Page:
How to protect your board from the Groupthink risk

“Yes, Mum,” “Yes, Sir,” “You are on point Chairman,” “As the Chairperson has said,” “I concur with the guidance of the Chairman,” etc are

“Yes, Mum,” “Yes, Sir,” “You are on point Chairman,” “As the Chairperson has said,” “I concur with the guidance of the Chairman,” etc are common words you hear in most Boardrooms. The desire for harmony or agreement by a group of people, in this case, board members often lead to dysfunctional decision making as some members may lack the backbone to speak up with an objective mind or a voice of reason to what is on the table before them.

We have seen the groupthink risk in politics, where some decisions by the Members of Parliament in their desire for harmony or to be on the same page with the rest of the members, have led to some decisions that may fail to pass the political good decision yardstick that states, “make decisions or laws that give greater good for the greater majority.”

In boardrooms, some members just concur with the general position. They behave like YES men. Boards need members who speak up their mind. Folks who give honest advice. Who exercise their skills, knowledge, experience to point out key issues that others may not. If there is such a thing as a board culture, it should focus on such behaviours where board members speak freely and make their voice heard. One of the red flags of groupthink is intense pressure from the outside to influence a decision. In the corporate lingua, they say, speak to one individually to influence them when they meet. And indeed, before board meetings, you will see caucusing and the link where the executive staff or lobbyists will try to plant the seeds of persuasion to influence an outcome.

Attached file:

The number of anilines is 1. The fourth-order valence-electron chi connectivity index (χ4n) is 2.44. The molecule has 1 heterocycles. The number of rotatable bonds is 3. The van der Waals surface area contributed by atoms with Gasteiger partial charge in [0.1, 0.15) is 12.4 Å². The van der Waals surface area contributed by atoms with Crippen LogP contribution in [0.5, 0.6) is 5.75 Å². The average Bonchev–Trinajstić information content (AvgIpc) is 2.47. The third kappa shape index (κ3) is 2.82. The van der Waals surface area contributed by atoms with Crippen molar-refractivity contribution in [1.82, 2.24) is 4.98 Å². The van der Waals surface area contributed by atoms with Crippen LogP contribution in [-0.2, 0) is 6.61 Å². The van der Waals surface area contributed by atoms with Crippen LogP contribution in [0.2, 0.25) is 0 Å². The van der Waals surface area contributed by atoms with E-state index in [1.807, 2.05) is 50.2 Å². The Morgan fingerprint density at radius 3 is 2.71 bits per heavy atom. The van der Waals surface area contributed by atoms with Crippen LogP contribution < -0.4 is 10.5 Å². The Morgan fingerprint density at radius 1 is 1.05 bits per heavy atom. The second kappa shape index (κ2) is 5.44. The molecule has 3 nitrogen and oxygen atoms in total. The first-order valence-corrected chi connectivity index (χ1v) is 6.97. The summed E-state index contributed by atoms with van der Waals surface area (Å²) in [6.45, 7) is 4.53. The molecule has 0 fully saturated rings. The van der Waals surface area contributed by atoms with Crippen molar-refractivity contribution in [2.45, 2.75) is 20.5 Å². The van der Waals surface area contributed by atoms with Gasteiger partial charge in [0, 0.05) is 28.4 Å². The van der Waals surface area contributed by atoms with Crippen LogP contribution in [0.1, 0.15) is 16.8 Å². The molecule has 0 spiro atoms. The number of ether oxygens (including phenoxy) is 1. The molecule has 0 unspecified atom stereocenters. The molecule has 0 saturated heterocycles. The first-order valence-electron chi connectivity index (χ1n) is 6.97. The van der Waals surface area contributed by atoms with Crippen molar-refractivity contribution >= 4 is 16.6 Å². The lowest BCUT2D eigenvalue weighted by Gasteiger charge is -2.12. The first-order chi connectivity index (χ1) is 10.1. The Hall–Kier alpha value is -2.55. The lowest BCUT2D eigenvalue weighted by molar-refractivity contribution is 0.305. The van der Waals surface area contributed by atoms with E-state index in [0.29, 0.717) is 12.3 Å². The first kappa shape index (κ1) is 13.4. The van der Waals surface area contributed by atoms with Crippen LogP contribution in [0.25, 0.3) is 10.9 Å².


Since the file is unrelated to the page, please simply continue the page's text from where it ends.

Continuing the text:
My experience:

  • The appointing authority on boards must focus on the diversity of skills, experience by having board members with diverse backgrounds, races, regions, professions, and gender mix. It is always lovely to listen to other professionals.
  • Provide quality board papers in advance of the meeting so that members independently share and consider the impact of their decisions. Failure to provide the required information to board members could affect their understanding of the risks involved.
  • A culture of frank discussions, where the Chairman or Chairperson does not disclose their position or side on the issue until after all board members have given their opinions. Where the Chair asks for facts and insights and market intelligence to inform decisions instead of relying on hearsay and opinions not supported by data
  • Encouraging frank discussions in the boardroom where members play the devils advocate to provide the other side of an issue.

Groupthink is not healthy for any organisation. It should not be used as a threat to a lack of loyalty or trust. It risks exposing the board.

Copyright Mustapha B Mugisa, Mr Strategy, 2021. All rights reserved.

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